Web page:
Statistical package in Python based on Pandas


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Pingouin is an open-source statistical package written in Python 3 and based mostly on Pandas and NumPy. Some of its main features are listed below. For a full list of available functions, please refer to the API documentation.

  1. ANOVAs: N-ways, repeated measures, mixed, ancova
  2. Pairwise post-hocs tests (parametric and non-parametric) and pairwise correlations
  3. Robust, partial, distance and repeated measures correlations
  4. Linear/logistic regression and mediation analysis
  5. Bayes Factors
  6. Multivariate tests
  7. Reliability and consistency
  8. Effect sizes and power analysis
  9. Parametric/bootstrapped confidence intervals around an effect size or a correlation coefficient
  10. Circular statistics
  11. Chi-squared tests
  12. Plotting: Bland-Altman plot, Q-Q plot, paired plot, robust correlation...

Pingouin is designed for users who want simple yet exhaustive statistical functions.

For example, the ttest_ind function of SciPy returns only the T-value and the p-value. By contrast, the ttest function of Pingouin returns the T-value, the p-value, the degrees of freedom, the effect size (Cohen's d), the 95% confidence intervals of the difference in means, the statistical power and the Bayes Factor (BF10) of the test.

Documentation

Chat

If you have questions, please ask them in the public Gitter chat

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Installation

Dependencies

The main dependencies of Pingouin are :

In addition, some functions require :

Pingouin is a Python 3 package and is currently tested for Python 3.6 and 3.7. Pingouin does not work with Python 2.7.

User installation

Pingouin can be easily installed using pip

pip install pingouin

or conda

conda install -c conda-forge pingouin

New releases are frequent so always make sure that you have the latest version:

pip install --upgrade pingouin

Quick start

Click on the link below and navigate to the notebooks/ folder to run a collection of interactive Jupyter notebooks showing the main functionalities of Pingouin. No need to install Pingouin beforehand, the notebooks run in a Binder environment.

10 minutes to Pingouin

1. T-test

import numpy as np
import pingouin as pg

np.random.seed(123)
mean, cov, n = [4, 5], [(1, .6), (.6, 1)], 30
x, y = np.random.multivariate_normal(mean, cov, n).T

# T-test
pg.ttest(x, y)
Output
T dof tail p-val CI95% cohen-d BF10 power
-3.401 58 two-sided 0.001 [-1.68 -0.43] 0.878 26.155 0.917

2. Pearson's correlation

pg.corr(x, y)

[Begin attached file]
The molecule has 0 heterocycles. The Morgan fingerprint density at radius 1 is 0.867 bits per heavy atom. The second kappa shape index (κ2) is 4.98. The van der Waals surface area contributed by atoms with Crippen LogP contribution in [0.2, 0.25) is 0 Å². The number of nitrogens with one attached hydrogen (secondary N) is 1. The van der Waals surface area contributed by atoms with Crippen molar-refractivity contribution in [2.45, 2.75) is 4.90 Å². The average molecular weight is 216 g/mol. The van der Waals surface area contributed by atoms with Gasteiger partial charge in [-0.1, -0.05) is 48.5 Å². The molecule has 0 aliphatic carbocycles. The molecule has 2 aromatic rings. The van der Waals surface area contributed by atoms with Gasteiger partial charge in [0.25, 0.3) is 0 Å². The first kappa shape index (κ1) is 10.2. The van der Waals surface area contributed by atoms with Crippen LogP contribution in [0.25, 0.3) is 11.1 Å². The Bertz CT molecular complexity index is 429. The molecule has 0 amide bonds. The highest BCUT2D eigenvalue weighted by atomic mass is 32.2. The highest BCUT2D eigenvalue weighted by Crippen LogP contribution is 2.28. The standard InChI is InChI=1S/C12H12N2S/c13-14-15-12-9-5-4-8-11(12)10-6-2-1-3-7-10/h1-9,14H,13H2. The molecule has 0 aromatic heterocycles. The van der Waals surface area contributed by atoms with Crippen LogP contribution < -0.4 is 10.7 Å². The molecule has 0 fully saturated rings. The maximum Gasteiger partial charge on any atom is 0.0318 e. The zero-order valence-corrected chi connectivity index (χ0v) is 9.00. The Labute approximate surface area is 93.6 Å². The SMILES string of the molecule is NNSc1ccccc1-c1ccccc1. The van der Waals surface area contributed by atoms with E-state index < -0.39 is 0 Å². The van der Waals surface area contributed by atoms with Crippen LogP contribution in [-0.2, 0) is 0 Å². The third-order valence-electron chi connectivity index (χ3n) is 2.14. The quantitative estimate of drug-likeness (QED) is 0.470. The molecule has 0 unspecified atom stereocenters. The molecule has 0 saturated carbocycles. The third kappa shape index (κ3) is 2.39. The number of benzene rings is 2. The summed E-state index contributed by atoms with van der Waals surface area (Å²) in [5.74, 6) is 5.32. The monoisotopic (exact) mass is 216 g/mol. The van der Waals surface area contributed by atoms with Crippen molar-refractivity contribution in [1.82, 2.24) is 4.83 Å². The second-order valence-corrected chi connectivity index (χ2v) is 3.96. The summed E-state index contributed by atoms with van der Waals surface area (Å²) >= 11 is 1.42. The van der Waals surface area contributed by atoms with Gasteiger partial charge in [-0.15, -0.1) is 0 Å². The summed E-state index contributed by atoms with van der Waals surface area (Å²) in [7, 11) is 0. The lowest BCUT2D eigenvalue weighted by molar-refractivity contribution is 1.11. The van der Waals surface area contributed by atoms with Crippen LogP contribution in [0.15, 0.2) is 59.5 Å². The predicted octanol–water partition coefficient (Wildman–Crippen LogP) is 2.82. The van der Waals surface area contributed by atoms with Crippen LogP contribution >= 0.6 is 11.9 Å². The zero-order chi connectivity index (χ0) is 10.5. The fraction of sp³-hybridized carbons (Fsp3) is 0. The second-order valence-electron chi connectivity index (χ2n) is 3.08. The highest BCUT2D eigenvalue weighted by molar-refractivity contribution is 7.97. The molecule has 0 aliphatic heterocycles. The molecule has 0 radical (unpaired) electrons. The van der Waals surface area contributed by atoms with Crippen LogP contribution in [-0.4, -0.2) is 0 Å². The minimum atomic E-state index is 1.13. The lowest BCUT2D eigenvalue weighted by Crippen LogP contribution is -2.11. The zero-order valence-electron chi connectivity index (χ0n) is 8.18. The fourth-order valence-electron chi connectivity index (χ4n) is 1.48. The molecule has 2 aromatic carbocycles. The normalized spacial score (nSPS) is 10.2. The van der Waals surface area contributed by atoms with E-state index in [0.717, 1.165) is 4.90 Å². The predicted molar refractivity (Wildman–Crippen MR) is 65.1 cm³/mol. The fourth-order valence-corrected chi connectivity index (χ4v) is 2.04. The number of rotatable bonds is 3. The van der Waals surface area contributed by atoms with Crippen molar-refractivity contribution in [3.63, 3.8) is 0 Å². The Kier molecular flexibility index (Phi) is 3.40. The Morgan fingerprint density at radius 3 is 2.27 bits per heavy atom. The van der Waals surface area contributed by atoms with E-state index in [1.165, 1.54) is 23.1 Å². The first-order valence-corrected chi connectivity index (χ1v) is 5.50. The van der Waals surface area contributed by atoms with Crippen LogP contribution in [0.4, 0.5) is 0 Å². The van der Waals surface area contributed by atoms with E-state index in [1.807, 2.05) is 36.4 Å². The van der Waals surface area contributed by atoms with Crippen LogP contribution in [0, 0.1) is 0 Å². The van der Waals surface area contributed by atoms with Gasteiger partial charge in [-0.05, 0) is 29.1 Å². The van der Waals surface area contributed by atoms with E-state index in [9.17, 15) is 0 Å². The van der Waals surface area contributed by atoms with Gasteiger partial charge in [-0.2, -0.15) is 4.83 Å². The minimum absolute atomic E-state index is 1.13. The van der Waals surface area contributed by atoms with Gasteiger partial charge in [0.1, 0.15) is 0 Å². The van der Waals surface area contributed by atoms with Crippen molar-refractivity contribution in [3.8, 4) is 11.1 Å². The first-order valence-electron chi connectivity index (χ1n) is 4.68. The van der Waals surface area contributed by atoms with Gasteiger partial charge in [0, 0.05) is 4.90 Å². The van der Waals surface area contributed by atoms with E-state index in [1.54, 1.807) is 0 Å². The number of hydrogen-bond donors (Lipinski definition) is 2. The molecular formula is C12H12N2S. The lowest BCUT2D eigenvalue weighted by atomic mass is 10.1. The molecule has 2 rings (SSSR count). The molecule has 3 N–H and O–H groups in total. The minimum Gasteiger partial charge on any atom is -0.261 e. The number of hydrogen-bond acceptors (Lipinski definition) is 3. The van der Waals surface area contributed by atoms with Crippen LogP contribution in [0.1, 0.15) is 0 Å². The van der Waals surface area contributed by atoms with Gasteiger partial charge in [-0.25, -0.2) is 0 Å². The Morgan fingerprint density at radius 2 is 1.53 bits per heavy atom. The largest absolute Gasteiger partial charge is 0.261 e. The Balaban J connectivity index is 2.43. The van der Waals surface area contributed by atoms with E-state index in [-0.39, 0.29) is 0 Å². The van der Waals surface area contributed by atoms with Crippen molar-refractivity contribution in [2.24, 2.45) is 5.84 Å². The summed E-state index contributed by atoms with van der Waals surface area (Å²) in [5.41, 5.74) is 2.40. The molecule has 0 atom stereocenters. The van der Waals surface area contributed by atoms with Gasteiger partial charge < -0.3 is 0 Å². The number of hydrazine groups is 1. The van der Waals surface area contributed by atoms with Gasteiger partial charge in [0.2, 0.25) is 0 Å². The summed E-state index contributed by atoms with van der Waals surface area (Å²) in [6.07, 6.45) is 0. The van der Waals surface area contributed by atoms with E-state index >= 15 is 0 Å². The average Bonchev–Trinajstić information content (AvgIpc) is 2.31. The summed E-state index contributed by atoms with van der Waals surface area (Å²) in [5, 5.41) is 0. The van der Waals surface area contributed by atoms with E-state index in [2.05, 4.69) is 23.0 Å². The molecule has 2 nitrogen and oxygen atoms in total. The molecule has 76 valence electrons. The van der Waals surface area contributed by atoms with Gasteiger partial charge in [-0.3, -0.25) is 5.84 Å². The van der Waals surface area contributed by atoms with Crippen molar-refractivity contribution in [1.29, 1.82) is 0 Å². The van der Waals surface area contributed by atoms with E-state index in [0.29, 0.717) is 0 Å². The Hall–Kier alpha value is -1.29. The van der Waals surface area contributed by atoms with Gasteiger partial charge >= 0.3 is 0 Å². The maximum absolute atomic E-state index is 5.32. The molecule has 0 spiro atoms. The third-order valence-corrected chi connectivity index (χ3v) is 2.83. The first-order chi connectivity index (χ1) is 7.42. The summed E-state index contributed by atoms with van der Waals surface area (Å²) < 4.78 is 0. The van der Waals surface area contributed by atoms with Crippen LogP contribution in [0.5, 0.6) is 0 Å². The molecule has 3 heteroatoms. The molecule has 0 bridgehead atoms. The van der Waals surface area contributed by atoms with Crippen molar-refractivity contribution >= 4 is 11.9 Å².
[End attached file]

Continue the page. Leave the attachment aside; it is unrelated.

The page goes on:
Output
n r CI95% r2 adj_r2 p-val BF10 power
30 0.595 [0.3 0.79] 0.354 0.306 0.001 69.723 0.95

3. Robust correlation

# Introduce an outlier
x[5] = 18
# Use the robust Shepherd's pi correlation
pg.corr(x, y, method="shepherd")
Output
n outliers r CI95% r2 adj_r2 p-val power
30 1 0.561 [0.25 0.77] 0.315 0.264 0.002 0.917

4. Test the normality of the data

The pingouin.normality function works with lists, arrays, or pandas DataFrame in wide or long-format.

print(pg.normality(x))                                    # Univariate normality
print(pg.multivariate_normality(np.column_stack((x, y)))) # Multivariate normality
Output
W pval normal
0.615 0.000 False
(False, 0.00018)

5. One-way ANOVA using a pandas DataFrame

# Read an example dataset
df = pg.read_dataset('mixed_anova')

# Run the ANOVA
aov = pg.anova(data=df, dv='Scores', between='Group', detailed=True)
print(aov)
Output
Source SS DF MS F p-unc np2
Group 5.460 1 5.460 5.244 0.023 0.029
Within 185.343 178 1.041 nan nan nan

6. Repeated measures ANOVA

pg.rm_anova(data=df, dv='Scores', within='Time', subject='Subject', detailed=True)
Output
Source SS DF MS F p-unc np2 eps
Time 7.628 2 3.814 3.913 0.023 0.062 0.999
Error 115.027 118 0.975 nan nan nan nan

7. Post-hoc tests corrected for multiple-comparisons

# FDR-corrected post hocs with Hedges'g effect size
posthoc = pg.pairwise_ttests(data=df, dv='Scores', within='Time', subject='Subject',
                             parametric=True, padjust='fdr_bh', effsize='hedges')

# Pretty printing of table
pg.print_table(posthoc, floatfmt='.3f')
Output
Contrast A B Paired Parametric T dof Tail p-unc p-corr p-adjust BF10 hedges
Time August January True True -1.740 59.000 two-sided 0.087 0.131 fdr_bh 0.582 -0.328
Time August June True True -2.743 59.000 two-sided 0.008 0.024 fdr_bh 4.232 -0.485
Time January June True True -1.024 59.000 two-sided 0.310 0.310 fdr_bh 0.232 -0.170

8. Two-way mixed ANOVA

# Compute the two-way mixed ANOVA
aov = pg.mixed_anova(data=df, dv='Scores', between='Group', within='Time',
                     subject='Subject', correction=False, effsize="np2")
pg.print_table(aov)
Output
Source SS DF1 DF2 MS F p-unc np2 eps
Group 5.460 1 58 5.460 5.052 0.028 0.080 nan
Time 7.628 2 116 3.814 4.027 0.020 0.065 0.999
Interaction 5.167 2 116 2.584 2.728 0.070 0.045 nan

9. Pairwise correlations between columns of a dataframe

import pandas as pd
np.random.seed(123)
z = np.random.normal(5, 1, 30)
data = pd.DataFrame({'X': x, 'Y': y, 'Z': z})
pg.pairwise_corr(data, columns=['X', 'Y', 'Z'], method='pearson')
Output
X Y method tail n r CI95% r2 adj_r2 z p-unc BF10 power
X Y pearson two-sided 30 0.366 [0.01 0.64] 0.134 0.070 0.384 0.047 1.500 0.525
X Z pearson two-sided 30 0.251 [-0.12 0.56] 0.063 -0.006 0.257 0.181 0.534 0.272